Nazi Germany (1942)
Fighter Concept – None Built
The Focke-Wulf Fw 190 mit DB 609 was a 1942 design venture to provide the Luftwaffe with a successor to the Fw 190 and its troublesome BMW 801 radial engine. Intended, to mount the envisioned experimental 16-cylinder Daimler-Benz DB 609 engine to produce around 2,600 hp (later 3,400 hp), the new power plant would have required a drastic redesign to the forward section of the Fw 190 as well as parts of the fuselage. In the end, the Fw 190 mit DB 609 was canceled due to flaws with the design and Daimler-Benz’s cancellation of the DB 609 project. Similar to many of the other designs produced in 1942, the Fw 190 mit DB 609 remained a paper design only, although an airframe was provided for the intent of mounting and testing the engine. Obscure in nature and short-lived, much of the project’s specifications and estimated performance are unknown.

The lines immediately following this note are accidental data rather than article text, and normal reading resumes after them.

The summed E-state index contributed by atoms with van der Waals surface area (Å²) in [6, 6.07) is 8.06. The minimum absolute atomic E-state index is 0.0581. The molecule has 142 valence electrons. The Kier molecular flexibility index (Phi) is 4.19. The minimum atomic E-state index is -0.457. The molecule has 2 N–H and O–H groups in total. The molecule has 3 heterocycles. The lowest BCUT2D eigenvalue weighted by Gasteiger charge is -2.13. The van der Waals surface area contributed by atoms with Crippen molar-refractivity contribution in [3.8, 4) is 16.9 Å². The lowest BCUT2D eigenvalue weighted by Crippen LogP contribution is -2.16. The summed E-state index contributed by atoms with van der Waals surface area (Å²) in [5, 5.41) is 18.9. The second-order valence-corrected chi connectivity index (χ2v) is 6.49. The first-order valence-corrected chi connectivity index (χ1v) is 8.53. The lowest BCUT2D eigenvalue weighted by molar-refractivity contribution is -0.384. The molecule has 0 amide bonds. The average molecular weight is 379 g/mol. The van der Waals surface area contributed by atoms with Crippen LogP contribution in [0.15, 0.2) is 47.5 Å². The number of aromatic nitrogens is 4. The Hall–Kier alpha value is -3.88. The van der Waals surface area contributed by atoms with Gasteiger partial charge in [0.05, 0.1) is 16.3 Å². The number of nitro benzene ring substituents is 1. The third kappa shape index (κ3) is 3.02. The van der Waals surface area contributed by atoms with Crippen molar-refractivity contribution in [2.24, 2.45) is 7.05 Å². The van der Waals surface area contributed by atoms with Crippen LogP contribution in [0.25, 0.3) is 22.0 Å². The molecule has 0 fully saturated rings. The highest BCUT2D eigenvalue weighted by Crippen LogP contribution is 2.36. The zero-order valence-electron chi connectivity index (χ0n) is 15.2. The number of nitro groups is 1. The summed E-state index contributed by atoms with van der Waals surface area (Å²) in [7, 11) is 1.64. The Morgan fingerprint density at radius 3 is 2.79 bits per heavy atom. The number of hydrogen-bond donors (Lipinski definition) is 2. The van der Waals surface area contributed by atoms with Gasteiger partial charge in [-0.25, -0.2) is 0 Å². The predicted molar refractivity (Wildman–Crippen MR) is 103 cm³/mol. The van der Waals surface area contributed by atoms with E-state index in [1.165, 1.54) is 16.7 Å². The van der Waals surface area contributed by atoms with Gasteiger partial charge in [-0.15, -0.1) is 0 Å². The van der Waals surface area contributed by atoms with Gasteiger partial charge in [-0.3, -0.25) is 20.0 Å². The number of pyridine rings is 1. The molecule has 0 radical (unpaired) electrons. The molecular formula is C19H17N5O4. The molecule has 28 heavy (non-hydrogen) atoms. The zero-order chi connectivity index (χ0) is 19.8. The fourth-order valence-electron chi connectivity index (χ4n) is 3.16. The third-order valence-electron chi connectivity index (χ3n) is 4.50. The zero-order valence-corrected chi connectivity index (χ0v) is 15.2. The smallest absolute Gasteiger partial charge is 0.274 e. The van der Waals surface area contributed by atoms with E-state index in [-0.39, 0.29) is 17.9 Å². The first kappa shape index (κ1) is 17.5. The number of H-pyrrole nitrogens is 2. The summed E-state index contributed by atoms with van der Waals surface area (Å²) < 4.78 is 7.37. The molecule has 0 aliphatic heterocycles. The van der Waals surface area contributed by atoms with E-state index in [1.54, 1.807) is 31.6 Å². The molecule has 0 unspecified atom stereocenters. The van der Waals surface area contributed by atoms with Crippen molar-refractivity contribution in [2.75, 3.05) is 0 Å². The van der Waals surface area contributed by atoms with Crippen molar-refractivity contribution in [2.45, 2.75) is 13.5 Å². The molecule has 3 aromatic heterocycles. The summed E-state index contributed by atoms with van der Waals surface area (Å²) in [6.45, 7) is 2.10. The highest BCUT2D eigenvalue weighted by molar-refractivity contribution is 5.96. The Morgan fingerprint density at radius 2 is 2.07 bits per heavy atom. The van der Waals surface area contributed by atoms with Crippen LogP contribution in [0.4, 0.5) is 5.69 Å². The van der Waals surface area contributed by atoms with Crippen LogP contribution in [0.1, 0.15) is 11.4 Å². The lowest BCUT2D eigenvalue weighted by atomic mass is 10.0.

The Focke-Wulf Fw 190 Würger (Shrike) was one of Nazi Germany’s most iconic fighters of the Second World War. First introduced in August of 1941, the Fw 190 gave contemporary Allied fighters a run for their money and proved to be a relatively successful design. However, the air-cooled 14-cylinder BMW 801 radial engine which powered the Fw 190 proved to be troublesome at times. The BMW 801’s cooling system was inadequate, which caused overheating and production of fumes, which would leak into the cockpit and could suffocate the pilot. Despite the relatively successful introduction of the Fw 190, it was not known if the Reichsluftfahrtministerium (RLM / Ministry of Aviation) would make further orders for the aircraft. However, the spring of 1942 was a prosperous time for the Focke-Wulf firm and assured the Fw 190’s future. The RLM put in orders for large quantities of Fw 190, which in turn boosted the firm’s budget. As such, designers at the Bremen-based Focke-Wulf firm initiated a design venture to produce a successor for the Fw 190 by replacing the troublesome BMW 801 engine with more advanced engines being developed by BMW and Daimler-Benz.
As such, the Focke-Wulf firm produced several drawings in late 1942 which saw the Fw 190 mounting experimental engines. The designs are as follows:
|Drawing Number||Project Title|
|10 10 05-201||Fw 190 mit BMW P. 8028|
|10 10 05-202||Fw 190 mit BMW 801 J|
|10 10 05-203||Fw 190 mit DB 609|
|10 13 141-02||Fw 190 mit DB 623 A|
|10 13 141-16||Fw 190 mit DB 614|